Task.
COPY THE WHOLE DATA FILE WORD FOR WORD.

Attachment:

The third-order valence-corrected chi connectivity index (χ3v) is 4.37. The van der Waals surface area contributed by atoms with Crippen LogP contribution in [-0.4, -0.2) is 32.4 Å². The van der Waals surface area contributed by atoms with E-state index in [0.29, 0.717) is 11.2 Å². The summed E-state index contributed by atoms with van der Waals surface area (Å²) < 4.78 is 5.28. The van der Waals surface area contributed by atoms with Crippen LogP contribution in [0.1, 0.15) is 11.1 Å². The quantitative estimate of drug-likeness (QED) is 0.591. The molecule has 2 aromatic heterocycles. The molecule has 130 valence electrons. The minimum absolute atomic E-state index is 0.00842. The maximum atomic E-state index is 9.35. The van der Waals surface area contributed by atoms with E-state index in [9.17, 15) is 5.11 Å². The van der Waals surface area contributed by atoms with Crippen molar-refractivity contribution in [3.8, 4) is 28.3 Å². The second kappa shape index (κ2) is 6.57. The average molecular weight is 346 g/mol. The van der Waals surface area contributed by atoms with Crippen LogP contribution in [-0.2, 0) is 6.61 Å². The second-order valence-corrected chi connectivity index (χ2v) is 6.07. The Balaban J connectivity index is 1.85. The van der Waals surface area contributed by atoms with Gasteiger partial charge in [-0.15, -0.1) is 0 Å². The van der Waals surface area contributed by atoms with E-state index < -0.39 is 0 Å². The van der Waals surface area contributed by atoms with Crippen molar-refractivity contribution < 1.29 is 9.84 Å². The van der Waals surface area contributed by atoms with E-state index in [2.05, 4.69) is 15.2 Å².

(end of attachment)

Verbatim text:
The third-order valence-corrected chi connectivity index (χ3v) is 4.37. The van der Waals surface area contributed by atoms with Crippen LogP contribution in [-0.4, -0.2) is 32.4 Å². The van der Waals surface area contributed by atoms with E-state index in [0.29, 0.717) is 11.2 Å². The summed E-state index contributed by atoms with van der Waals surface area (Å²) < 4.78 is 5.28. The van der Waals surface area contributed by atoms with Crippen LogP contribution in [0.1, 0.15) is 11.1 Å². The quantitative estimate of drug-likeness (QED) is 0.591. The molecule has 2 aromatic heterocycles. The molecule has 130 valence electrons. The minimum absolute atomic E-state index is 0.00842. The maximum atomic E-state index is 9.35. The van der Waals surface area contributed by atoms with E-state index in [9.17, 15) is 5.11 Å². The van der Waals surface area contributed by atoms with Crippen molar-refractivity contribution in [3.8, 4) is 28.3 Å². The second kappa shape index (κ2) is 6.57. The average molecular weight is 346 g/mol. The van der Waals surface area contributed by atoms with Crippen LogP contribution in [-0.2, 0) is 6.61 Å². The second-order valence-corrected chi connectivity index (χ2v) is 6.07. The Balaban J connectivity index is 1.85. The van der Waals surface area contributed by atoms with Gasteiger partial charge in [-0.15, -0.1) is 0 Å². The van der Waals surface area contributed by atoms with E-state index < -0.39 is 0 Å². The van der Waals surface area contributed by atoms with Crippen molar-refractivity contribution < 1.29 is 9.84 Å². The van der Waals surface area contributed by atoms with E-state index in [2.05, 4.69) is 15.2 Å².